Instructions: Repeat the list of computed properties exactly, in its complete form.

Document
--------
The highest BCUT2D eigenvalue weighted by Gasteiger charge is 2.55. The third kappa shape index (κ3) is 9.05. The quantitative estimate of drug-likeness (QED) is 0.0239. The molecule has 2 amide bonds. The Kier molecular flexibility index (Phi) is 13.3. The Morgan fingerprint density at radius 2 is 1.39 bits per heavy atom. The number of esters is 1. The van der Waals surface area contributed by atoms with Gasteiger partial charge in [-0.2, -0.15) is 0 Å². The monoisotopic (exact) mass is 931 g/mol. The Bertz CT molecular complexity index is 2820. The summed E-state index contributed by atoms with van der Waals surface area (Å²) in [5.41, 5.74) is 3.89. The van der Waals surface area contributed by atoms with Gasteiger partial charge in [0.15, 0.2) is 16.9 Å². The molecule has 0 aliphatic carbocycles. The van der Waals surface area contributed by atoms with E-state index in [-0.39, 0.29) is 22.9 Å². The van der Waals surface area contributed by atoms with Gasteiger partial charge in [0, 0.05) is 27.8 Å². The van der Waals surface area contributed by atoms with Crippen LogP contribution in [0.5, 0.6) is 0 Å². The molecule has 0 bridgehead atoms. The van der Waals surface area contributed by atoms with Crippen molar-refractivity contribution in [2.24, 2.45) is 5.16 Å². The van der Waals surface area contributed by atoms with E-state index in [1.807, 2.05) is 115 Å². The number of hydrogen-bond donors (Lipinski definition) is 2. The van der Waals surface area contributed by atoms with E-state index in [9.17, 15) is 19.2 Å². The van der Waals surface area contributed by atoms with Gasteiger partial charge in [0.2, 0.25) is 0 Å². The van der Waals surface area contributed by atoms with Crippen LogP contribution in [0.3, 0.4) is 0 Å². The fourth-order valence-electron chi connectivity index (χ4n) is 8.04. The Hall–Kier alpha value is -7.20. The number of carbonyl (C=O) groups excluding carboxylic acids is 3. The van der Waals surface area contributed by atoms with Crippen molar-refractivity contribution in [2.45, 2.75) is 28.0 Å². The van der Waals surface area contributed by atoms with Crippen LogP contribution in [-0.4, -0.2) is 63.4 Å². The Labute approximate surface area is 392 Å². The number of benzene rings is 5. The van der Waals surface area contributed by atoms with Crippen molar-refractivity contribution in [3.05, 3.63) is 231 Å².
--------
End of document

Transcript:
The highest BCUT2D eigenvalue weighted by Gasteiger charge is 2.55. The third kappa shape index (κ3) is 9.05. The quantitative estimate of drug-likeness (QED) is 0.0239. The molecule has 2 amide bonds. The Kier molecular flexibility index (Phi) is 13.3. The Morgan fingerprint density at radius 2 is 1.39 bits per heavy atom. The number of esters is 1. The van der Waals surface area contributed by atoms with Gasteiger partial charge in [-0.2, -0.15) is 0 Å². The monoisotopic (exact) mass is 931 g/mol. The Bertz CT molecular complexity index is 2820. The summed E-state index contributed by atoms with van der Waals surface area (Å²) in [5.41, 5.74) is 3.89. The van der Waals surface area contributed by atoms with Gasteiger partial charge in [0.15, 0.2) is 16.9 Å². The molecule has 0 aliphatic carbocycles. The van der Waals surface area contributed by atoms with E-state index in [-0.39, 0.29) is 22.9 Å². The van der Waals surface area contributed by atoms with Gasteiger partial charge in [0, 0.05) is 27.8 Å². The van der Waals surface area contributed by atoms with Crippen LogP contribution in [0.5, 0.6) is 0 Å². The molecule has 0 bridgehead atoms. The van der Waals surface area contributed by atoms with Crippen molar-refractivity contribution in [2.24, 2.45) is 5.16 Å². The van der Waals surface area contributed by atoms with E-state index in [1.807, 2.05) is 115 Å². The number of hydrogen-bond donors (Lipinski definition) is 2. The van der Waals surface area contributed by atoms with E-state index in [9.17, 15) is 19.2 Å². The van der Waals surface area contributed by atoms with Gasteiger partial charge in [0.2, 0.25) is 0 Å². The van der Waals surface area contributed by atoms with Crippen LogP contribution in [0.3, 0.4) is 0 Å². The fourth-order valence-electron chi connectivity index (χ4n) is 8.04. The Hall–Kier alpha value is -7.20. The number of carbonyl (C=O) groups excluding carboxylic acids is 3. The van der Waals surface area contributed by atoms with Crippen molar-refractivity contribution in [2.45, 2.75) is 28.0 Å². The van der Waals surface area contributed by atoms with Crippen LogP contribution in [-0.4, -0.2) is 63.4 Å². The Labute approximate surface area is 392 Å². The number of benzene rings is 5. The van der Waals surface area contributed by atoms with Crippen molar-refractivity contribution in [3.05, 3.63) is 231 Å².